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Lost Opportunities

How “Man Of Steel” Blew It

We saw this a few weeks ago, when it was still in theaters, and I’m just getting to writing this. Forgive me if I get a few details wrong.

“Superman” is practically one of America’s canonical texts. The story of an outside, a visitor from another world, certainly resonates. And the new movie is full of creative ideas for making it even more human (if you will) and approachable. Clark’s childhood difficulties fitting in with other students while protecting his secrets and controlling himself are well-played, and so are his fits of wandering as an adult. He can’t be himself — who can’t relate to that on a childhood level?

The film also features beautiful photography. The grainy, cross-processed look that the director Zack Snyder used (albeit a little differently) in “300” gives a warm, weathered, almost nostalgic look. Some of the establishing shots are the best things in the movie.

Where did it all go wrong?

It’s the summer of 2013 and summer movies can only be about one thing. The End Of The World. Why does it always have to be the end of the world? Scene after scene opportunities are lost to explore issues. He touches on tribal identities, nature vs. nurture and bullying (the latter is handled pretty well). What are Zod’s real motivations? We find out, but far too late for him to be a sympathetic villain. Michael Shannon does a serviceable job, but he’s no Terence Stamp in the creepy charisma department so he needs a cause.

But let’s blow up a building instead.

Instead of looking closely at climate change, mass extinction and pluralism, the movie devolves into an endless parade of buildings being knocked down. An endless fight scene, long enough that I found myself asking the $64,000 question, “Why do they keep hitting each other when it doesn’t hurt?”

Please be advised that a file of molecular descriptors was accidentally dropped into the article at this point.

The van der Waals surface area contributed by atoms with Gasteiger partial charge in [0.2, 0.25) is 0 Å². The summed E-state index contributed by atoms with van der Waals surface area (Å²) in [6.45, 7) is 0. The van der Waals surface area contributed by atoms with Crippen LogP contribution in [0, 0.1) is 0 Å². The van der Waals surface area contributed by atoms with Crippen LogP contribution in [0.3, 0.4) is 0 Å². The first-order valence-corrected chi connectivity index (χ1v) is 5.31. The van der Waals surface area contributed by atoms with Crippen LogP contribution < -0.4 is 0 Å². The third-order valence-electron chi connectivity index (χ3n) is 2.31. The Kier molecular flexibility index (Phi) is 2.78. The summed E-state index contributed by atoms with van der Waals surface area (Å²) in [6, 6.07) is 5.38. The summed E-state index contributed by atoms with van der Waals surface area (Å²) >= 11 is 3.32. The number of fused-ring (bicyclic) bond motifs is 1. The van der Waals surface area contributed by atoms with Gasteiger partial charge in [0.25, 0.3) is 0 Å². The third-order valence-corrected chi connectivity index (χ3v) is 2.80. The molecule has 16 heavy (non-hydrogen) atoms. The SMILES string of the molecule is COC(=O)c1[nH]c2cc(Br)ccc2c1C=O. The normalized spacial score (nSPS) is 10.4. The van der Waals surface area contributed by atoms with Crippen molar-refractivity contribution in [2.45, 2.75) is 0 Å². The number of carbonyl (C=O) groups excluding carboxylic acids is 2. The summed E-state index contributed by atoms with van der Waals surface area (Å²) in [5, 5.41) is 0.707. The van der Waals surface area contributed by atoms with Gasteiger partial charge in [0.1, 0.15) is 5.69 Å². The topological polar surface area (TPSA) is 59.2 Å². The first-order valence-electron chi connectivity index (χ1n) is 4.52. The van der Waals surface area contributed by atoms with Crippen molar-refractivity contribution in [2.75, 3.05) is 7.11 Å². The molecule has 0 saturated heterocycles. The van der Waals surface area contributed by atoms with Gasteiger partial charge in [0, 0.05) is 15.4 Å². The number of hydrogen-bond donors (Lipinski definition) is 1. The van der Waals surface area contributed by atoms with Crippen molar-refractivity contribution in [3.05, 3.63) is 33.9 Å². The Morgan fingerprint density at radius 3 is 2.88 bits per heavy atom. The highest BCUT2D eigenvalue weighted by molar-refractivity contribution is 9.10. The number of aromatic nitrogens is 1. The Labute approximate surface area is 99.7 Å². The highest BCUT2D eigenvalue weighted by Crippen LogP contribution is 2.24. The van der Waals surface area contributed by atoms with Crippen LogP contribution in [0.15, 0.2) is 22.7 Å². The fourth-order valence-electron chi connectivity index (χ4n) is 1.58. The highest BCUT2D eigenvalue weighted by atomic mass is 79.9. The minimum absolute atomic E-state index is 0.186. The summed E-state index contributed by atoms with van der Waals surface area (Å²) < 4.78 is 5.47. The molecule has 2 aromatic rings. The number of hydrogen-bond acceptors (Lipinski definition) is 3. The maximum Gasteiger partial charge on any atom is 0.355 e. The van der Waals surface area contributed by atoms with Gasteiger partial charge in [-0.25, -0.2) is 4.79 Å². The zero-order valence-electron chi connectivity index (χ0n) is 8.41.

And yet after all that, Superman just has to do a Jack Bauer and snap his neck? One wonders why he didn’t think of that earlier.

In the service of on action-packed summer blockbuster, everything. Why is there no dignity on Krypton? Poor doomed Krypton, with its elderly and unimaginative leaders could be a fine metaphor for our own political situation (viz, climate change, above). But instead we get Fistfights? Flying dragons? Spaceship battles? Don’t they know it’s the end of the world?

The Cast

Russell Crowe has his moments, but not until he’s a ghost. Kevin Costner’s sunburn and leathery Pa Kent is pretty much right on, and Diane Lane lets the pretty girl persona go to portray Martha Kent as a one-time beauty descended into plainness. I usually don’t like her, but this was perfect. Zod’s sidekicks were unmemorable, but Amy Adams’ Lois Lane was nice and Laurence Fishburne was one of several nods to “The Matrix.” There was also a good bit of Prometheus (the movie) to go along with Prometheus (the mythological god).

The Logic

Superman always has a problem with some inherent contradictions. Usually these are glossed over, but here you have to ask, How does Superman shave his beard?

Why do Zod & Co. insist on krypto-forming, when it should logically take away their powers? Why do the cars caught in the anti-gravity device bounce, but people don’t?

But that’s one more reason why enough with knocking down buildings already. Superman can be more powerful than that.

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